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Holika (Sanskrit: होलिका) was a demoness in Hindu mythology who was burnt to death with help of God Brahma by Prahlad. She was the sister of King Hiranyakashipu.

The story of Holika's conflict signifies the triumph of good over evil, and death of Holika is celebrated as Holi.[1]


According to Hindu mythology, there was a king named Hiranyakashipu whose desire was to be seen as a great man. To fulfill his desire he did the required Tapas (penance) and was granted a boon by Brahma.

Once Brahma was pleased by devotion of Hiranyakashyapu, he granted the king wishes that the king will not be killed by human being or an animal, he will not die either in his home or outside the home, he will not die in the day or at night, he will not die either by astra or shastra, and that he will not die either on land or in the sea or in the air. As this wish was granted, it was completely impossible to kill Hiranyakashyapu by any means and this made him invincible. Hiranyakashyapu ordered people in his kingdom to worship him as a God. Everyone obeyed with the exception of his son Prahlad. Prahlad refused to see his father as a god and stayed devoted to Vishnu.

This made Hiranyakashipu very angry and he made various attempts to kill Prahlad. During a particular attempt on Prahlad's life, King Hiranyakashyapu called upon his sister Holika for help. Holika had a special gift that prevented her from being harmed by fire. Hiranyakashyapu asked her to sit on a bonfire with Prahlad on her lap in the hope that this would kill Prahlad. But as Prahlad chanted Vishnu's name, Holika was burnt to her death and Prahlad was spared.[2]

Origin of Holika Dahan

Holika Dahan, Kathamandu, Nepal

Holika Dahan, Kathamandu, Nepal

For many traditions in Hinduism, Holi celebrates the death of Holika in order to save Prahlad and we see where Holi gets its name. The night before Holi pyres are burnt in North India in keeping with this tradition. It should also be noted that in some parts of India the day is actually called Holika. There are other activities associated with the story of Prahlad, but the burning of Holika is the one that we can most directly associate with Holi. Fire burnt on the eve of Holi symbolizes the burning of Holika. The story as a whole is testament to the power of devotion (bhakta) over the evil represented by King Hiranyakashyapu, as Prahlad never lost his faith.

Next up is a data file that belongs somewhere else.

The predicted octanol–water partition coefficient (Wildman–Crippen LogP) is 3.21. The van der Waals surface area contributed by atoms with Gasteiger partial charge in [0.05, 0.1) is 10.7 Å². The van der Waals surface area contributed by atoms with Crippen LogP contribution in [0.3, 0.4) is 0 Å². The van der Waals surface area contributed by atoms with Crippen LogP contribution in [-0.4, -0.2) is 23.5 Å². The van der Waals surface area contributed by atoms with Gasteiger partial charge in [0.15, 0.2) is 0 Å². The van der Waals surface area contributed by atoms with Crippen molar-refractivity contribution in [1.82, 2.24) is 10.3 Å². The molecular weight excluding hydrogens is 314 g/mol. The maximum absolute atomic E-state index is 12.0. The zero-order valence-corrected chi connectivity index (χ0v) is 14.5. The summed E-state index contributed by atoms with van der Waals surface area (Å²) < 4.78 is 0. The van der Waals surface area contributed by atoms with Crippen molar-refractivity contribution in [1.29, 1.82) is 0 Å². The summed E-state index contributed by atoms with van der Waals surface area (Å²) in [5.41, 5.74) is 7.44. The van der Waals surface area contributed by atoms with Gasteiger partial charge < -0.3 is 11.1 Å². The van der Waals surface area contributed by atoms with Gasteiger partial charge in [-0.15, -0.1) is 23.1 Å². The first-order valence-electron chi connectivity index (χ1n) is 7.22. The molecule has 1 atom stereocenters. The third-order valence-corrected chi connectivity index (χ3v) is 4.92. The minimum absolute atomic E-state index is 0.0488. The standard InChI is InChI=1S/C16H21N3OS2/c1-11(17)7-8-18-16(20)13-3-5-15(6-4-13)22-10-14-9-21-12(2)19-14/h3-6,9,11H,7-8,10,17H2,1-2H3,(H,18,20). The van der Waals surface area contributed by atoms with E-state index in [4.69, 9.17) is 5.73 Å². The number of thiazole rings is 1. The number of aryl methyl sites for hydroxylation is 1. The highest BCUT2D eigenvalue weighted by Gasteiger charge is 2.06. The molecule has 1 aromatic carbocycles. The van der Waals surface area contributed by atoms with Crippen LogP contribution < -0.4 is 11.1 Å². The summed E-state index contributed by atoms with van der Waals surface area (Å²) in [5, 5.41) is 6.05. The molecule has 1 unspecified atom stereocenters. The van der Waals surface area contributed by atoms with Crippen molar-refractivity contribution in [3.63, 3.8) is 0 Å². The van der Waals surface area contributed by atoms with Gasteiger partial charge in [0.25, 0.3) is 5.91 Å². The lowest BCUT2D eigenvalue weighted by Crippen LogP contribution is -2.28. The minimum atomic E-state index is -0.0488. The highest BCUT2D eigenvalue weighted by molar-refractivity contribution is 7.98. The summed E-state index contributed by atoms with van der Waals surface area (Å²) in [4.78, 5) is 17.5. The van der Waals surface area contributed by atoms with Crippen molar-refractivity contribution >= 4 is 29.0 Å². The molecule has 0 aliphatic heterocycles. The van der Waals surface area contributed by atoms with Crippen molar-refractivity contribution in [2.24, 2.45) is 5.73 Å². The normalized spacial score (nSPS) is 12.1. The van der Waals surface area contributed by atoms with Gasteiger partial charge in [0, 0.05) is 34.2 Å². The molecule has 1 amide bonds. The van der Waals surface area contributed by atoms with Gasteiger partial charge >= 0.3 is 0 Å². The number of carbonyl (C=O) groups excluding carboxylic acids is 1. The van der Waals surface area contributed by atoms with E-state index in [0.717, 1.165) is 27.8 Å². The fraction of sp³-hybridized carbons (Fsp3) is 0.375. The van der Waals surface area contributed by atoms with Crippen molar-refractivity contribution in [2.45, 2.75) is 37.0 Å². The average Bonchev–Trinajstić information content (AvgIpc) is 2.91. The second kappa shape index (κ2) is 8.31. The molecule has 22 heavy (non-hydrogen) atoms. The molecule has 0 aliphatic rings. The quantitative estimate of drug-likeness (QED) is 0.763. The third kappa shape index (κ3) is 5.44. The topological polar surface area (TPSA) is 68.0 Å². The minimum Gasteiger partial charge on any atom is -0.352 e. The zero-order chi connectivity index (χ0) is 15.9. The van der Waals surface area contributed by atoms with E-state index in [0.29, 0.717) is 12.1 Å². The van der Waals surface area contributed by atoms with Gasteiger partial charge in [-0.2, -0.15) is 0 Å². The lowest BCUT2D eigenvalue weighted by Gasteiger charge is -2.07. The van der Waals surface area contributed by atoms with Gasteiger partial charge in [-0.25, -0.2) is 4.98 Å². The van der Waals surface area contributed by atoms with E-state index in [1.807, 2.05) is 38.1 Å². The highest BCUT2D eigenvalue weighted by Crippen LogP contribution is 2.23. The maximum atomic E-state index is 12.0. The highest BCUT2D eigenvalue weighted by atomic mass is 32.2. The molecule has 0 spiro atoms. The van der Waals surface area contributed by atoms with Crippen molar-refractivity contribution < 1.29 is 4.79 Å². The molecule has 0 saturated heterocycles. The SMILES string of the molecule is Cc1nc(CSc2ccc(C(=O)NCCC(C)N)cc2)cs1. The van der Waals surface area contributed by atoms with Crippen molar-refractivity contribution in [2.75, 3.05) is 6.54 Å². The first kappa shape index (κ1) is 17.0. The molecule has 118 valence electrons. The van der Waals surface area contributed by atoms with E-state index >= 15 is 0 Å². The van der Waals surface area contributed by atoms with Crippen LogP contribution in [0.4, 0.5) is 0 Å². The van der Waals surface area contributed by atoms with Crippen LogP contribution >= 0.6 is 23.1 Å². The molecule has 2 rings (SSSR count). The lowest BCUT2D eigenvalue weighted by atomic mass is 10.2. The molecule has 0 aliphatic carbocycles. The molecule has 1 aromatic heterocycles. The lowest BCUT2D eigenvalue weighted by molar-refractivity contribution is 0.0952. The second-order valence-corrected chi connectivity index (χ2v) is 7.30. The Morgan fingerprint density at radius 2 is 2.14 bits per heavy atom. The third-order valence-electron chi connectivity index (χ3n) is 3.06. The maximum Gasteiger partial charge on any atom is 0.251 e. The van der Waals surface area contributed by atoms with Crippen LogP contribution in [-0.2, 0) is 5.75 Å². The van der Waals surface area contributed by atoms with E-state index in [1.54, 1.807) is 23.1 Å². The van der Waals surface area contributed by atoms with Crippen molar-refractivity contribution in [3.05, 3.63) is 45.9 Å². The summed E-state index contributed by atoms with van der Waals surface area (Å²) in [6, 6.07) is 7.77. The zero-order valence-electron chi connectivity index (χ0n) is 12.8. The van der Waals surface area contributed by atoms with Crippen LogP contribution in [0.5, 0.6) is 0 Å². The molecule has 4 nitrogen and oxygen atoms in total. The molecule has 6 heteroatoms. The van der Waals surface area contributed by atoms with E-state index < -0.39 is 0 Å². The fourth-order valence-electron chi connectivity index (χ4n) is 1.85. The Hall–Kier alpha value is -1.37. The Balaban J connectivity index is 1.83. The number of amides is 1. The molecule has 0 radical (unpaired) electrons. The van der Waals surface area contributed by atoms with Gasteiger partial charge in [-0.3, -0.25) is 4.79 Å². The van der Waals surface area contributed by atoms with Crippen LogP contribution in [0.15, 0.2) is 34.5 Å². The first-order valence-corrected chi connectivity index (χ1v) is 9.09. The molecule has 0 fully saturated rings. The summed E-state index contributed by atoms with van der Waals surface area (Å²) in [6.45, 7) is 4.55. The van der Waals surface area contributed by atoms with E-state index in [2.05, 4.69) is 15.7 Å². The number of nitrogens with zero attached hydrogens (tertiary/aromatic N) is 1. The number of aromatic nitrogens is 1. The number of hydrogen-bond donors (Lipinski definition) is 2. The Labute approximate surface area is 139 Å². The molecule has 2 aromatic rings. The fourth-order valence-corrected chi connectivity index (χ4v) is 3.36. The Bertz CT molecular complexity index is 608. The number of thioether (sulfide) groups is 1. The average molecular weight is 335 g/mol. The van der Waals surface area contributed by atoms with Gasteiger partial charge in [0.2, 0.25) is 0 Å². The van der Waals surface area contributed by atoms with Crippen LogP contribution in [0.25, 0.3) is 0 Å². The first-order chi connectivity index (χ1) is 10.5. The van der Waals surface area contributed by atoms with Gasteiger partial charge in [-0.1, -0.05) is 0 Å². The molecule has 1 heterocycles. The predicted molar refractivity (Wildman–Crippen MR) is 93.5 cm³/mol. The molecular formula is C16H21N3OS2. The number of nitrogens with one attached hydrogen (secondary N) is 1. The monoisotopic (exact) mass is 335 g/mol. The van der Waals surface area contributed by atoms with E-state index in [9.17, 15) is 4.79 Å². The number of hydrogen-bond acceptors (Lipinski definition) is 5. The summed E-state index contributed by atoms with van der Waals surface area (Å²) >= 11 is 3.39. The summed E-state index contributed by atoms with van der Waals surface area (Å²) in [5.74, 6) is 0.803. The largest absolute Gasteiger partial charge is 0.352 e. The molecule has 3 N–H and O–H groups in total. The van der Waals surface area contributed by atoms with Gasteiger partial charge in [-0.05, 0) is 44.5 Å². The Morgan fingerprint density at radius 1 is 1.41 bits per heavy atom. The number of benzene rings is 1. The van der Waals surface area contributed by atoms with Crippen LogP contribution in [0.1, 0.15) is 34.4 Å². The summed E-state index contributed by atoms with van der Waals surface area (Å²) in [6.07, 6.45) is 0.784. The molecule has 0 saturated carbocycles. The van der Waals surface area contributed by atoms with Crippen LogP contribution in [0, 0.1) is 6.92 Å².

The burning of Holika is the most common mythological explanation for the celebration of Holi. In different parts of India varying reasons are given for Holika's death. Among those are:

  • Vishnu stepped in and hence Holika burnt.
  • Holika was given the power by Brahma on the understanding that it can never be used to bring harm to anyone,
  • Holika was a good person and it was the clothes that she wore that gave her the power and knowing that what was happening was wrong, she gave them to Prahlad and hence died herself.[3]
  • Holika wore a shawl that would protect her from fire. So when she was asked to sit in the fire with Prahlad she put on the shawl and sat Prahlad down in her lap. When the fire was lit Prahlad began praying to Lord Vishnu. So Lord Vishnu summoned a gust of wind to blow the shawl off of Holika and on to Prahlad, saving him from the flames of the bonfire and burning Holika to her death.[4]


  1. The Legend of Holika and Prahlad Holi Festival Retrieved on 10 November, 2007
  2. Holi - Festival Hinduism Retrieved on 16 November 2007
  3. Travel Guide - Holi Nepal Home Page Retrieved on 4 November 2007
  4. The Meaning of Holi Parmarth Retrieved on 26 October 2007

External links


pt:Holika sv:Holika